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Religious Group Protests Jail Policy on Hair
Jennifer Lindgren
Oct 10 , 2008


JACKSONVILLE, FL -- A Duval County Jail policy that requires inmates' hair to be cut has sparked outrage among Sikhs, who say the policy violates their freedom to practice religion.

Protesting outside the Duval County Jail Sunday, men and women carried signs alleging discrimination and violations of religious freedom.

The group protests on behalf of Jagmohan Ahuja, an inmate in the jail who is a practicing Sikh.

Prosecutors say Ahuja is behind bars for a reason.

Convicted of domestic violence against two women in his family, Ahuja is three months into serving a three year jail sentence.

But Ahuja's supporters say it's his rights as an inmate that have been violated.

Jaspreet Singh, a lawyer for United Sikhs, says it is against Sikh religious practice to cut one's hair. Hair covered by a turban is one of the five articles of faith which a Sikh must keep at all times.

Singh spoke on behalf of protestors, along with a local representative of the ACLU.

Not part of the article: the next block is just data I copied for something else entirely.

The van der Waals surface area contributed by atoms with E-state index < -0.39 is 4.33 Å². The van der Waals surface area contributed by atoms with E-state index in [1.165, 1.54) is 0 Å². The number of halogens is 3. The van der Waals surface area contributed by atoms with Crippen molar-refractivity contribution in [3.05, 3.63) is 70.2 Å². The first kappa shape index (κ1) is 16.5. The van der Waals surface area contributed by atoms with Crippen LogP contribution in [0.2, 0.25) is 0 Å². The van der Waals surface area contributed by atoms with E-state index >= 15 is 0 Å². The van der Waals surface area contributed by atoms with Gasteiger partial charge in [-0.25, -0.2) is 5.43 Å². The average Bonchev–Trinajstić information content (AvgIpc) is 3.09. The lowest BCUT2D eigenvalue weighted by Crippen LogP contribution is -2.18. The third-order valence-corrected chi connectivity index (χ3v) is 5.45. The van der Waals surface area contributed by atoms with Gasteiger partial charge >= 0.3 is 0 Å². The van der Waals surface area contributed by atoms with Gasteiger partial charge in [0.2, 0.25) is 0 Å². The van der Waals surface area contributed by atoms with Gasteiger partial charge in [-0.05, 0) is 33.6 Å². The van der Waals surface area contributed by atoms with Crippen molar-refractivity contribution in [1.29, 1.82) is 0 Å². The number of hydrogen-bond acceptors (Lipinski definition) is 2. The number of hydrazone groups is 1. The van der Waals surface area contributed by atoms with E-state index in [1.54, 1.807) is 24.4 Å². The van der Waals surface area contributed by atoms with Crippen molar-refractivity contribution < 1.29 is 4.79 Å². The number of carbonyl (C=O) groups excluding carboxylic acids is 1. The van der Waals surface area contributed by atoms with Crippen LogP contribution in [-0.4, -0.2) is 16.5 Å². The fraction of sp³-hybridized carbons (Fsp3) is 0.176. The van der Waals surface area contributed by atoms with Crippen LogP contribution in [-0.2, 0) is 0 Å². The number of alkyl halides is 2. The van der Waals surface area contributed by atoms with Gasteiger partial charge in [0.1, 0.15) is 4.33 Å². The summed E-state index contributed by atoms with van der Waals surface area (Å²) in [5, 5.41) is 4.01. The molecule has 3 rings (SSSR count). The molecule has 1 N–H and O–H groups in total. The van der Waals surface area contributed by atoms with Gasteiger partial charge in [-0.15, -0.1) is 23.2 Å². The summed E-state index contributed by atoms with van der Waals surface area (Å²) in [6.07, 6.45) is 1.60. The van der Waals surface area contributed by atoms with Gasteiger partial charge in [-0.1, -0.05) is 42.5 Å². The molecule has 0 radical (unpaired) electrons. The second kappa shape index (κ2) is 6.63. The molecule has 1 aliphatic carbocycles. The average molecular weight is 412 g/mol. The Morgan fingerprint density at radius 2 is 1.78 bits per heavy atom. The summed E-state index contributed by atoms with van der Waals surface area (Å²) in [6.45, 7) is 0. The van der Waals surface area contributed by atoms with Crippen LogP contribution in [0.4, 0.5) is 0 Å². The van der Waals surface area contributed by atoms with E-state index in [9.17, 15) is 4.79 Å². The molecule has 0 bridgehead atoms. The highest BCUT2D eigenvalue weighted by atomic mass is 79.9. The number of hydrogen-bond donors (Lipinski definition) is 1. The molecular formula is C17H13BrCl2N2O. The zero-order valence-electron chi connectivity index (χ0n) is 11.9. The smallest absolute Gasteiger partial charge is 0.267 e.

"We would like the jail to change the policy on the issue. We would like the jail to stop shaving prisoners where it violates their constitutionally guaranteed religious rights," Singh said.

Ahuja, 36, was arrested in April on misdemeanor charges of violating probation and violating an injuction for protection against domestic violence.

Ahuja is appealing his conviction.

His supporters in the community say Ahuja has been forced to have his haircut twice since his incarceration, and that the policy violates the religious rights of other religious peoples as well, including Orthodox Jews, Rastafarians, Muslims and Native Americans.

"We're Americans, we love this country, and we want our religious rights to be protested," Singh said.

Howard Maltz, Deputy General Council for the City of Jacksonville, has this statement in response to the accusations:

"The Jacksonville Sheriff's Office is committed to respecting and accommodating the religious beliefs and practices of all our inmate population. However, when an inmate's religious practices compromise the safety and security of our corrections facilities, safety and security must take precedence.

"The Jacksonville Sheriff's Office has a long-standing policy that mandates sentenced male inmates have short hair and wear no coverings. This policy is consistent with that of many other correctional facilities throughout Florida and the United States.

"This policy has been determined by courts to be lawful.

"While we fully respect the involved inmate's religious beliefs, the safety and security of our correctional facility must prevail."

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